What They Say:
Between super-powered fighters known as “Bests” battling across the city and fanatical vigilante squads cheering them on from the ground below, it’s easy for an average girl to get lost in the shuffle. But when her town’s Best gets taken out by a rival, Nozomi Moritomo gasses up her motorcycle and sets off across Japan to take her place.
Joined by the feisty wannabe Best, Ai, the wandering artist Yukina, and the spacy but mysterious Chiaya, Nozomi and her makeshift motorcycle gang cross the country settling scores between warring districts. In a world that favors the Best over the rest, it’s hard for an average girl to find where she belongs, but one thing’s for sure–until she gets there, it’s going to be a wild ride.
The audio presentation for this series is done with the original Japanese in stereo while the English mix gets a 5.1 bump, both of which are encoded using the Dolby TrueHD lossless codec. The show has a pretty good range of things that it does as it works across the forward soundstage as dialogue and action is well placed. The show has a lot of characters on stage pretty often so there’s some good placement to be had throughout and there’s good moments of depth as well as needed. The dialogue is kept pretty clean and clear throughout with no problems to be had with it. The action steps things up a bit more and that works well, especially with the 5.1 mix, as it runs across the soundstage and gives the whole thing a fuller and richer feeling in general. Both language tracks are clean and clear throughout and we didn’t have any problems with dropouts or distortions during regular playback.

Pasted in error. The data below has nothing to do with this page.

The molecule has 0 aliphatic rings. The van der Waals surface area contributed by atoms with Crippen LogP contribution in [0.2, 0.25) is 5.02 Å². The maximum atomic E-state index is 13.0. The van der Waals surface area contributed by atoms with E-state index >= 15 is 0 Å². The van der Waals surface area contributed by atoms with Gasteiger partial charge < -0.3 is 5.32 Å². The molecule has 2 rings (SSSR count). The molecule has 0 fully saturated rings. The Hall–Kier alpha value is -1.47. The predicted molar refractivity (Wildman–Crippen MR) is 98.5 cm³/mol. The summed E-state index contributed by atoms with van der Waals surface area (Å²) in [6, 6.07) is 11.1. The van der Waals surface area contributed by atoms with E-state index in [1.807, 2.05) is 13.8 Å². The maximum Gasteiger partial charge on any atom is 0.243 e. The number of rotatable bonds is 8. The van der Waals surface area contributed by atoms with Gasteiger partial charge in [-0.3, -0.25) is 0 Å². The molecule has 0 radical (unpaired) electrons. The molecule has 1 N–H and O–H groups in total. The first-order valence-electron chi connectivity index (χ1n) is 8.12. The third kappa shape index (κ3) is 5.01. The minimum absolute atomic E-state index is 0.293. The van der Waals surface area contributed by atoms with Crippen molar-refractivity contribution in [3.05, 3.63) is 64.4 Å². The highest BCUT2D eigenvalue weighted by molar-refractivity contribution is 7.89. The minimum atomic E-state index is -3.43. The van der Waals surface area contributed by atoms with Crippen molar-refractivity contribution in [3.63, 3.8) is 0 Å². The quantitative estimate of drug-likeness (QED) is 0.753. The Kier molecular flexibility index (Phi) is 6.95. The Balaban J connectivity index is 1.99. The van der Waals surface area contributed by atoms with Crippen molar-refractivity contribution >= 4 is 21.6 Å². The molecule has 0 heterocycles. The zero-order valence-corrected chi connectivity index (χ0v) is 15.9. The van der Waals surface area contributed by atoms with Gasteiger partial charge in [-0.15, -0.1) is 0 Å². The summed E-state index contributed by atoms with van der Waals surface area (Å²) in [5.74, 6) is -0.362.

Originally airing in 2015, the transfer for this TV series is presented in its original aspect ratio of 1.78:1 in 1080p using the AVC codec. The twelve episodes are spread across two discs with nine episodes on the first and three on the second. Animated by Wit Studio, the series has a really great visual approach to its design and color palette and it just comes to life in a great way through the high definition presentation here. It’s vibrant and almost too vibrant at times with the level of pop to some of the colors but the result is a series that definitely draws you into it. The transfer brings all the detail to light and with some beautifully fluid animation along the way it’s definitely the kind of show that you’re glad can be presented like it is. It’s very appealing with a clean and colorful look that lets the creative effort come through without problems.
The packaging for this release brings us a standard sized Blu-ray case that comes with an o-card for the first pressing of it. This design is replicated with the case artwork itself, though the o-card is brighter and more colorful simply because of the difference in materials. The front cover works with the familiar key visual of the four girls on the bike with all the little widgets and bits that gives it life with the rainbow colors and the star stones themselves. The cityscape is kept simple but it sticks to the design aesthetic of the series in a good way. The back cover is a bit more traditional with some character artwork in the background and a nice shot of Nozomi along the right in the foreground. The summary of the premise is solid enough to make out the foundations of the show and we get a good breakdown of the extras included. The rest of the cover is given over to the usual array of shots from the show and the dual format technical grid that covers everything clearly, including listing how many minutes the extras are – sans commentary tracks, of course. While there are no inserts included we do get artwork on the reverse side that’s done in illustration style as it showcases most of the cast across it in great form.